We previously reported on an initiative to increase the uptake of cardiac rehabilitation (CR) and pulmonary rehabilitation (PR) in traditional and community settings funded by the National Heart, Lung, and Blood Institute (and the National Institute on Aging [NIA]).1 The overall objectives of the initiative and those reflected in the funded research projects are to (1) test strategies that will lead to increased use of CR and PR in the US population who are eligible based on current clinical guidelines; (2) test strategies to reduce disparities in the use of CR and PR based on age, gender, race/ethnicity, and socioeconomic status; and (3) test whether increased use of CR and PR, whether administered by traditional center-based or new models, is accompanied by improvements in relevant clinical and patient-centered outcomes. The NIA funding opportunity announcement addressed one or more specific age-related factors.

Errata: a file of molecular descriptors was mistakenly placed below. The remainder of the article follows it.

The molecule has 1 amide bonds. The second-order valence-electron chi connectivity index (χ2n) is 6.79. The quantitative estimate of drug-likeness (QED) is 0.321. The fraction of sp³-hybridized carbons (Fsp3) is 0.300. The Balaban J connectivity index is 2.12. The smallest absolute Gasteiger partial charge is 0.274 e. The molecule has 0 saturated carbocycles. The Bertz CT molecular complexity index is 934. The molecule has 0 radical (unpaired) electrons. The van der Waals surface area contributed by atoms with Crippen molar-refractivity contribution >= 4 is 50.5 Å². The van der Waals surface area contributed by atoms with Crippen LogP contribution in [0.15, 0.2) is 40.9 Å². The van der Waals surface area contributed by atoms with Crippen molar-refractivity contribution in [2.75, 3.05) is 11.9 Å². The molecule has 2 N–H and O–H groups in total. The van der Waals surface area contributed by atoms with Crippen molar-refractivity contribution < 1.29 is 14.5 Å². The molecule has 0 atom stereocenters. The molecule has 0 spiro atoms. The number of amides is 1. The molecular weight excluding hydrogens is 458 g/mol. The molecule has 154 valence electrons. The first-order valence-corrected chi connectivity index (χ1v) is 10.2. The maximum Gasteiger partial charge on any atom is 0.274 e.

At the time of our previous report, the six funded projects (four CR and two PR) had successfully met milestones for the initial grant year and had transitioned into the second year, most having begun participant recruitment. At the initial investigator meeting in October 2019, principal investigators from all six trials presented their progress and exchanged valuable feedback. Summaries of the respective research projects published in 2020 highlight the features of the research studies.1 The October 2020 investigator meeting focused on the effects of the novel coronavirus (COVID-19) pandemic on the projects, trial adaptations to address related challenges, lessons learned, and potential paths forward.
On March 11, 2020, the World Health Organization declared the COVID-19 outbreak a global pandemic.2 Most hospitals and clinics suspended nonemergent procedures, surgical procedures, and appointments, including center-based CR and PR sessions. Other overarching factors affected the conduct and progression of clinical research, including fear of contracting COVID-19 among potential study participants and researchers, stay-at-home orders issued by local governments, and the need for clinician researchers to shift their responsibilities solely to the inpatient clinical setting, notably pulmonary and critical care medicine. In most areas of the US, the temporary suspension of in-person clinical services was in place from March to May 2020, with gradual partial reopenings beginning in May.3